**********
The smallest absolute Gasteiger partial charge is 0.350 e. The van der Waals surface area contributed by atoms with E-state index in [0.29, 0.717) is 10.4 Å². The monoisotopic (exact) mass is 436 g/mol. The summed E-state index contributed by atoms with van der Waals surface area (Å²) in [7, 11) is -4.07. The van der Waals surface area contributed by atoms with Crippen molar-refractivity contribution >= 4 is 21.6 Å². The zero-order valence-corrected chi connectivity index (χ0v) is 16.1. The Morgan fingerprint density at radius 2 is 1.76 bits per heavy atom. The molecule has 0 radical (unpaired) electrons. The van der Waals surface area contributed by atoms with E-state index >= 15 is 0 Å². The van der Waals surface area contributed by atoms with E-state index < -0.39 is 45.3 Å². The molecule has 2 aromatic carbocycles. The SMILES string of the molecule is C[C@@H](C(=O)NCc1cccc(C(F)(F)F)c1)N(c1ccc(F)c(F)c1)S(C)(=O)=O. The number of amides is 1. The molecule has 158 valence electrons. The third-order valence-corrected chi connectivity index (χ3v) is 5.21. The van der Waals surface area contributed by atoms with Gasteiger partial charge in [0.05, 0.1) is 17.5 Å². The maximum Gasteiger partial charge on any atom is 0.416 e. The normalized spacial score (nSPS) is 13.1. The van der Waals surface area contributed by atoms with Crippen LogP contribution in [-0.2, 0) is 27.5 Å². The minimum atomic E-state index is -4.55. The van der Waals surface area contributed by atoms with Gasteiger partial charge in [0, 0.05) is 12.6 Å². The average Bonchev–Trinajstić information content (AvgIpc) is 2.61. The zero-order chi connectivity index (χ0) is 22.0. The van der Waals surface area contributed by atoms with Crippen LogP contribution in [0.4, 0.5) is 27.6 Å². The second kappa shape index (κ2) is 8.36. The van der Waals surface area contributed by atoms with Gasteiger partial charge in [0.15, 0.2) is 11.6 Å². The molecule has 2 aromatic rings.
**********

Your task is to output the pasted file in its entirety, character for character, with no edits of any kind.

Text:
The smallest absolute Gasteiger partial charge is 0.350 e. The van der Waals surface area contributed by atoms with E-state index in [0.29, 0.717) is 10.4 Å². The monoisotopic (exact) mass is 436 g/mol. The summed E-state index contributed by atoms with van der Waals surface area (Å²) in [7, 11) is -4.07. The van der Waals surface area contributed by atoms with Crippen molar-refractivity contribution >= 4 is 21.6 Å². The zero-order valence-corrected chi connectivity index (χ0v) is 16.1. The Morgan fingerprint density at radius 2 is 1.76 bits per heavy atom. The molecule has 0 radical (unpaired) electrons. The van der Waals surface area contributed by atoms with E-state index >= 15 is 0 Å². The van der Waals surface area contributed by atoms with E-state index < -0.39 is 45.3 Å². The molecule has 2 aromatic carbocycles. The SMILES string of the molecule is C[C@@H](C(=O)NCc1cccc(C(F)(F)F)c1)N(c1ccc(F)c(F)c1)S(C)(=O)=O. The number of amides is 1. The molecule has 158 valence electrons. The third-order valence-corrected chi connectivity index (χ3v) is 5.21. The van der Waals surface area contributed by atoms with Gasteiger partial charge in [0.05, 0.1) is 17.5 Å². The maximum Gasteiger partial charge on any atom is 0.416 e. The normalized spacial score (nSPS) is 13.1. The van der Waals surface area contributed by atoms with Crippen LogP contribution in [-0.2, 0) is 27.5 Å². The minimum atomic E-state index is -4.55. The van der Waals surface area contributed by atoms with Gasteiger partial charge in [0, 0.05) is 12.6 Å². The average Bonchev–Trinajstić information content (AvgIpc) is 2.61. The zero-order chi connectivity index (χ0) is 22.0. The van der Waals surface area contributed by atoms with Crippen LogP contribution in [0.4, 0.5) is 27.6 Å². The second kappa shape index (κ2) is 8.36. The van der Waals surface area contributed by atoms with Gasteiger partial charge in [0.15, 0.2) is 11.6 Å². The molecule has 2 aromatic rings.